International cuisine caters to students’ sophisticated and cultured palates at the University of Southern California.
Fertitta Café is impressive nonetheless. The site serves as a prime eating and connecting space within Jill and Frank Fertitta Hall, conveniently located on the lobby level near the main entrance. The multifunctional area encourages guests to eat lunch or enjoy early-evening meals, as well as to engage between classes and after hours.Albeit a small piece of the latest $82.5 million building addition at the University of Southern California (USC),
“When you walk into the building, you feel like you’re walking into the lobby of a five-star hotel,” says Kris Klinger, USC’s assistant vice president of retail operations. A large media wall greets guests in a common area. The cafe sits behind.
“This self-developed cafe concept’s business objectives were to provide the Marshall [School of Business] community with authentic Asian-inspired cuisine, which was not offered on campus,” Klinger says. “We worked with the Marshall School of Business and agreed that an Asian theme would cater to our school’s diverse demographic. We wanted to offer a wide variety of items to avoid food fatigue and be able to serve high volume quickly and efficiently without compromising quality and taste.”
A 12-seat sushi bar anchors the space. Visible from the lobby, it expands the area for networking and dining. Bold colors with red and black accents on an all-white palette, as well as artistic signage, add to the inviting ambiance.
Cashiers’ shirts feature the original artwork used to design the station, which contributes to the design’s continuity. Additional open seating features four-top tables and benches around the perimeter. Outside in the courtyard, guests sit at long benches and at tables. This courtyard connects Fertitta Hall to Popovich Hall.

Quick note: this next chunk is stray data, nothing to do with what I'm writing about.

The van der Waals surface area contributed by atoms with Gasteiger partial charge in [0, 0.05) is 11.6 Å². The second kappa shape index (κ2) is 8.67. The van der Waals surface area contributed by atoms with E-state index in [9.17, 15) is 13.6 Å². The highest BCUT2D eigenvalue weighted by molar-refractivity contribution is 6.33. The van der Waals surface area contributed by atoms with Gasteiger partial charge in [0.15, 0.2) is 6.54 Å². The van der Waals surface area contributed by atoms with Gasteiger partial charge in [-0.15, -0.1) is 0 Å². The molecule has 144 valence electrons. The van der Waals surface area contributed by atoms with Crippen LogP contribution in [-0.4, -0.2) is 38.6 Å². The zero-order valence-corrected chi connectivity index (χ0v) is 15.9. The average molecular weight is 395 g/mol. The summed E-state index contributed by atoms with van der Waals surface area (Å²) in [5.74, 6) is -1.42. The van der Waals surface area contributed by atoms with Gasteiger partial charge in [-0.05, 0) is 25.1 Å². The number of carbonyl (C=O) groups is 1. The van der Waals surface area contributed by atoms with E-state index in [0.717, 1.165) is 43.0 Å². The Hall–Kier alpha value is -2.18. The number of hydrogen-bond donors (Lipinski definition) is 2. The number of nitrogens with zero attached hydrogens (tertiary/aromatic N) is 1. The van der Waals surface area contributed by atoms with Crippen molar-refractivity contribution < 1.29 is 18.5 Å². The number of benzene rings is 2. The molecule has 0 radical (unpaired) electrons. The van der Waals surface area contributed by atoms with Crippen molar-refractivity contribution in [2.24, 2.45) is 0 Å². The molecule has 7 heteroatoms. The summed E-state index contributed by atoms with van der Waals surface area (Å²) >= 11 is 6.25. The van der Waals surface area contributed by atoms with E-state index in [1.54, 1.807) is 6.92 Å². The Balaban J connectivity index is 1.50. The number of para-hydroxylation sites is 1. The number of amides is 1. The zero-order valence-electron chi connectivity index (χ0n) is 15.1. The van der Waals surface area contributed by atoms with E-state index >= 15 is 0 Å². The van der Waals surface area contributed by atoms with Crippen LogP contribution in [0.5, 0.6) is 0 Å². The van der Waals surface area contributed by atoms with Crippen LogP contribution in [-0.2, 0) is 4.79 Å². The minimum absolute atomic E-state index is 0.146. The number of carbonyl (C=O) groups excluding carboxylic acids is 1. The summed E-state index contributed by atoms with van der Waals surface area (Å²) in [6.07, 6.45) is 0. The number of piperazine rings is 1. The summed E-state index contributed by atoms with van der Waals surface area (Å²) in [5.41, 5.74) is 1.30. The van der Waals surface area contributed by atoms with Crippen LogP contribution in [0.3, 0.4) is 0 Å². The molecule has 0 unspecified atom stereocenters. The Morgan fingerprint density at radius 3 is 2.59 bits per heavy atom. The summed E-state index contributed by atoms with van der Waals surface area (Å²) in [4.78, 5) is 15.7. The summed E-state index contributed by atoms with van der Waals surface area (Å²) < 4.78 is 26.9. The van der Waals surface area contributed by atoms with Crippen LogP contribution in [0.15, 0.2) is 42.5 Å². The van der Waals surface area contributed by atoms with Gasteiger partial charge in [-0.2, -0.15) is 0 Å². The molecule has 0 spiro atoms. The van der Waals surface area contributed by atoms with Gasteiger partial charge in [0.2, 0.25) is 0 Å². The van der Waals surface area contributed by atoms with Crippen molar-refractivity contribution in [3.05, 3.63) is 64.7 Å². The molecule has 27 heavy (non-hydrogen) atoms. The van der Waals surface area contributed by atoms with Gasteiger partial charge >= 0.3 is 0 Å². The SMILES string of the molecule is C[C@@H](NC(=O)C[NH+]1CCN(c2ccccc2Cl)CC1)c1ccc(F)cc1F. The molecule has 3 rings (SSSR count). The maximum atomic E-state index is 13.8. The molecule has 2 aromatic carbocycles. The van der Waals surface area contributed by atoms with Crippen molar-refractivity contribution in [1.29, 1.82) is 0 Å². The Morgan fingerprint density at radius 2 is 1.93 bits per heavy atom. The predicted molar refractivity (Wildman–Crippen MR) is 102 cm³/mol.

In keeping with USC Hospitality’s food philosophy, carefully developed menus embrace specific experience principles that guide creation, sourcing and execution in USC
Hospitality venues. The menu consists of pho, ramen, banh mi, dumplings, shumai and other Asian favorites, as well as rolls handcrafted by sushi chefs. Also in keeping with the philosophy, the chef-driven cafe menu features locally and globally sourced fresh and seasonal ingredients.
Fertitta Café’s receiving entrance sits at the south side of the building. Team members receive proteins, vegetables, broths and other menu items that are prepped and cooked at the campus’s Ronald Tutor Campus Center production kitchen.
“While the business school administrators wanted delicious and craveable food to be served in the cafe, they did not want the associated smells wafting through the main lobby of the building and meeting people at the door,” Klinger says. “This required us to be creative with the equipment selection, the menu and type of service.” For example, the cafe team set up additional production in the commissary, and the cafe was built with discrete hoods for cooking. A very robust exhaust system extracts fumes and food smells.
After receiving menu items prepared in the production kitchen, the team places the food in a walk-in cooler. Dry storage sits on the opposite end of the L-shaped kitchen. Prep tables support the culinary team as they complete the remaining prep work. They rethermalize proteins and
starches in a combi oven and heat stocks on an induction burner. They deliver the components to the appropriate front-of-the-house stations to build guests’ orders.
Team members complete menu item preparation in an area with worktables, prep sinks, a vertical cutter/mixer and a food slicer. Across an aisle in this area sit a can opener, salad dryer, prep sink, rice cooker and reach-in freezer.